Your company needs more techies but is struggling with the skills shortage which seems to become worse every year.

This is despite more and more young people joining the tech biz, which in theory, should swell the talent pool. Why is this?

Having by chance met and talked to 20 and 30-somethings in the thick of the new economy recently, it's easy to see why they're not keen on being hired by normal employers.

Unless you're Google or a similar multinational with endless cash reserves with which to pamper employees and make them happy to live their lives at work 24-7, there's very little your company can tempt a young techie prospect with.

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The social aspect of work, a decent salary, and career prospects aren't important to people who filter reality through a computer screen — and who have seen many of their peers make it big by coding up a successful app and selling it for unheard of amounts of money.

It's a gamble in a global game with next to no barriers to entry and it's hot now.

This is the blessing and curse of freely available open source applications and code libraries, along with cheap, infinitely scalable cloud computing resources, and app marketplaces that reach hundreds of millions of people.

Everyone has an idea to create something, or to automate a process, and the tools to build things with are right there under your nose.

Success is not guaranteed by any means, quite the opposite in fact.

But the lure of cobbling something together, giving it a Strayng Prodkct Neim and selling out after a few years for millions — or even billions if you get enough users — is immensely powerful.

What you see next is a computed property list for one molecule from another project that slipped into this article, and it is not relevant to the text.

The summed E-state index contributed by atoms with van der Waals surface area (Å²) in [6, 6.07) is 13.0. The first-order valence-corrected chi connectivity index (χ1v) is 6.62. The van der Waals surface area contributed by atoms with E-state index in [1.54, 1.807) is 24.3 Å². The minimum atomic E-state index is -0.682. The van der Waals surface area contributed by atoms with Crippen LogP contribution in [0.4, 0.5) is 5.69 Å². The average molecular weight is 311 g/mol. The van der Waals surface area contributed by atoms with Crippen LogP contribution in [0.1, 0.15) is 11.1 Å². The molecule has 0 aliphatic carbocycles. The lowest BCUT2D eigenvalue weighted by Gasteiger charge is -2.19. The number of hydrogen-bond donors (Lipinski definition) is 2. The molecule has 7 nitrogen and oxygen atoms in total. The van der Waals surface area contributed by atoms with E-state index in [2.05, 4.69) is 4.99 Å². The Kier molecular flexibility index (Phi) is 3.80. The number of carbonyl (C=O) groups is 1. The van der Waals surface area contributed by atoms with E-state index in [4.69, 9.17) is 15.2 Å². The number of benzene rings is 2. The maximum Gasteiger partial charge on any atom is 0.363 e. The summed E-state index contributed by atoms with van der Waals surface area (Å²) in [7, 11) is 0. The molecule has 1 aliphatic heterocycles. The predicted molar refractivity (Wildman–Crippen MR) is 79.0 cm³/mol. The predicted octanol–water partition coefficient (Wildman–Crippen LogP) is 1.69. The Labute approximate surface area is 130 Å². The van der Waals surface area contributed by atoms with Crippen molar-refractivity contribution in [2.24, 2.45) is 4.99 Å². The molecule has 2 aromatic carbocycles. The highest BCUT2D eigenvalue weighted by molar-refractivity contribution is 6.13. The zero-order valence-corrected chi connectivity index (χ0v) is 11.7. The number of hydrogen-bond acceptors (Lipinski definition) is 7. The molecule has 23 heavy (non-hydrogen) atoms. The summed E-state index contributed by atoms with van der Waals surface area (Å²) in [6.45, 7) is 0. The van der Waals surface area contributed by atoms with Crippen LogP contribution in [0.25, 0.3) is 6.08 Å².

If the dream doesn't come true the first time, maybe it'll work the second. Or third or fourth. All it takes is that special young person's superpower, not sleeping and subsisting on energy drinks.

That and resting assured in the knowledge that very few people understand the workings of what's being developed, like blockchain.

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As long as what you're doing seems hip enough, investor money should roll in.

Interestingly enough, many startup people I've spoken to can't code much and can't be bothered to learn the intricacies of different programming languages like how you optimise apps for performance rather than just throwing more computing power at them when user numbers grow.

As long as the copy-and-paste snippet from a website works, great.

Who can blame them? Coding is only fun in small doses. Long projects become a soul-destroying chore that is difficult and repetitive, requiring the ability to understand badly written documentation and unclear, ambiguous programming language features.

Getting code more or less right (it'll never be a 100 per cent correct) also takes heaps of time; time that nobody has in 2018.

Attempting to alleviate the skills shortage with artificial intelligence and machine learning will make things worse, not better. AI and ML are not ready to replace programmers, but the threat's there and coders know that their jobs will go as soon as the machines reach the good-enough for purpose stage.

Young techies know that programming in general is destined to become a dead end career, so why not get that idea coded up while there's still time and a market for it?

(Alternatively, super brilliant coders should move into AI/ML because they'll be the rare ones who understand how the technology works and basically take over the running of the world, but let's park that one for now).

There are no easy fixes in other words, but given where we're headed, businesses need to love their existing skilled code workers even more and look after them well because finding new ones will be hard.